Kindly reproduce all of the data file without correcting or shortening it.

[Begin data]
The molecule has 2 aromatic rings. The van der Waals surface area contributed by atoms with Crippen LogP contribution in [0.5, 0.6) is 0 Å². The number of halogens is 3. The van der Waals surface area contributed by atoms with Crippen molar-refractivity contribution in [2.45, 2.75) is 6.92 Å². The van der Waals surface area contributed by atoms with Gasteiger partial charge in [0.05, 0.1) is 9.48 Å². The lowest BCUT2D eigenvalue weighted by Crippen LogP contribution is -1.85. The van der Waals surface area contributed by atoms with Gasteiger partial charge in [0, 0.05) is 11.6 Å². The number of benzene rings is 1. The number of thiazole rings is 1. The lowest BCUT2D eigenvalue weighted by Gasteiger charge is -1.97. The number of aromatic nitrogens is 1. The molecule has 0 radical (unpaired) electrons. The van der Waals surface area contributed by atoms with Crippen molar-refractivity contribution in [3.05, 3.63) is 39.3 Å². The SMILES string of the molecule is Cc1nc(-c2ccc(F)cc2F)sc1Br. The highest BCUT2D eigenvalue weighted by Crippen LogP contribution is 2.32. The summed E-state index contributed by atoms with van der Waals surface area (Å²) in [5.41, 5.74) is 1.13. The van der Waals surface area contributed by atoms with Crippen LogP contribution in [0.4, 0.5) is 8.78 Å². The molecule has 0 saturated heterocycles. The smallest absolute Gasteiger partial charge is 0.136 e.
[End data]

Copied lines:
The molecule has 2 aromatic rings. The van der Waals surface area contributed by atoms with Crippen LogP contribution in [0.5, 0.6) is 0 Å². The number of halogens is 3. The van der Waals surface area contributed by atoms with Crippen molar-refractivity contribution in [2.45, 2.75) is 6.92 Å². The van der Waals surface area contributed by atoms with Gasteiger partial charge in [0.05, 0.1) is 9.48 Å². The lowest BCUT2D eigenvalue weighted by Crippen LogP contribution is -1.85. The van der Waals surface area contributed by atoms with Gasteiger partial charge in [0, 0.05) is 11.6 Å². The number of benzene rings is 1. The number of thiazole rings is 1. The lowest BCUT2D eigenvalue weighted by Gasteiger charge is -1.97. The number of aromatic nitrogens is 1. The molecule has 0 radical (unpaired) electrons. The van der Waals surface area contributed by atoms with Crippen molar-refractivity contribution in [3.05, 3.63) is 39.3 Å². The SMILES string of the molecule is Cc1nc(-c2ccc(F)cc2F)sc1Br. The highest BCUT2D eigenvalue weighted by Crippen LogP contribution is 2.32. The summed E-state index contributed by atoms with van der Waals surface area (Å²) in [5.41, 5.74) is 1.13. The van der Waals surface area contributed by atoms with Crippen LogP contribution in [0.4, 0.5) is 8.78 Å². The molecule has 0 saturated heterocycles. The smallest absolute Gasteiger partial charge is 0.136 e.